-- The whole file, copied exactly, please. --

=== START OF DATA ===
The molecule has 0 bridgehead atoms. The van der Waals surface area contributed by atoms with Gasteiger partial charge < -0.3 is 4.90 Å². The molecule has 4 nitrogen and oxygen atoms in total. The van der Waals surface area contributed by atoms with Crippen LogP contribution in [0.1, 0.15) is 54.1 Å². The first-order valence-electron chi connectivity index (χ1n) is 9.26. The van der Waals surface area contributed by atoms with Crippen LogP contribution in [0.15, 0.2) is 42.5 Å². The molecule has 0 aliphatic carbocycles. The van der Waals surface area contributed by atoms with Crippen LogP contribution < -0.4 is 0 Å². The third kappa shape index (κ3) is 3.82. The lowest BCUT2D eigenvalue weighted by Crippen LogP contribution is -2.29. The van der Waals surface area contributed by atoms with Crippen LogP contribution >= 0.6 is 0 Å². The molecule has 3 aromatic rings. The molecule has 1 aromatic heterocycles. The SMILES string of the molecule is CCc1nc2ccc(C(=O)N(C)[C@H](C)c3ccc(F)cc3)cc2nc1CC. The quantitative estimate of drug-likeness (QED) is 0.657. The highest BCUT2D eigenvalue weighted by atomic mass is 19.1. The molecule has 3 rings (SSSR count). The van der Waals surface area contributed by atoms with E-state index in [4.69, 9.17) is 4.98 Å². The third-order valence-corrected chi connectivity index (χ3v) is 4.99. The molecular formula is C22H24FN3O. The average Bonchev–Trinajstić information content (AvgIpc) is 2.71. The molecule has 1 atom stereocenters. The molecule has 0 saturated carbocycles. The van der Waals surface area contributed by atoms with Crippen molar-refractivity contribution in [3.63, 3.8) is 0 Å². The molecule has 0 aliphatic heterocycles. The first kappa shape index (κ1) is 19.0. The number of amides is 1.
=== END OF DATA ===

The molecule has 0 bridgehead atoms. The van der Waals surface area contributed by atoms with Gasteiger partial charge < -0.3 is 4.90 Å². The molecule has 4 nitrogen and oxygen atoms in total. The van der Waals surface area contributed by atoms with Crippen LogP contribution in [0.1, 0.15) is 54.1 Å². The first-order valence-electron chi connectivity index (χ1n) is 9.26. The van der Waals surface area contributed by atoms with Crippen LogP contribution in [0.15, 0.2) is 42.5 Å². The molecule has 0 aliphatic carbocycles. The van der Waals surface area contributed by atoms with Crippen LogP contribution < -0.4 is 0 Å². The third kappa shape index (κ3) is 3.82. The lowest BCUT2D eigenvalue weighted by Crippen LogP contribution is -2.29. The van der Waals surface area contributed by atoms with Crippen LogP contribution >= 0.6 is 0 Å². The molecule has 3 aromatic rings. The molecule has 1 aromatic heterocycles. The SMILES string of the molecule is CCc1nc2ccc(C(=O)N(C)[C@H](C)c3ccc(F)cc3)cc2nc1CC. The quantitative estimate of drug-likeness (QED) is 0.657. The highest BCUT2D eigenvalue weighted by atomic mass is 19.1. The molecule has 3 rings (SSSR count). The van der Waals surface area contributed by atoms with E-state index in [4.69, 9.17) is 4.98 Å². The third-order valence-corrected chi connectivity index (χ3v) is 4.99. The molecular formula is C22H24FN3O. The average Bonchev–Trinajstić information content (AvgIpc) is 2.71. The molecule has 1 atom stereocenters. The molecule has 0 saturated carbocycles. The van der Waals surface area contributed by atoms with Crippen molar-refractivity contribution in [3.63, 3.8) is 0 Å². The molecule has 0 aliphatic heterocycles. The first kappa shape index (κ1) is 19.0. The number of amides is 1.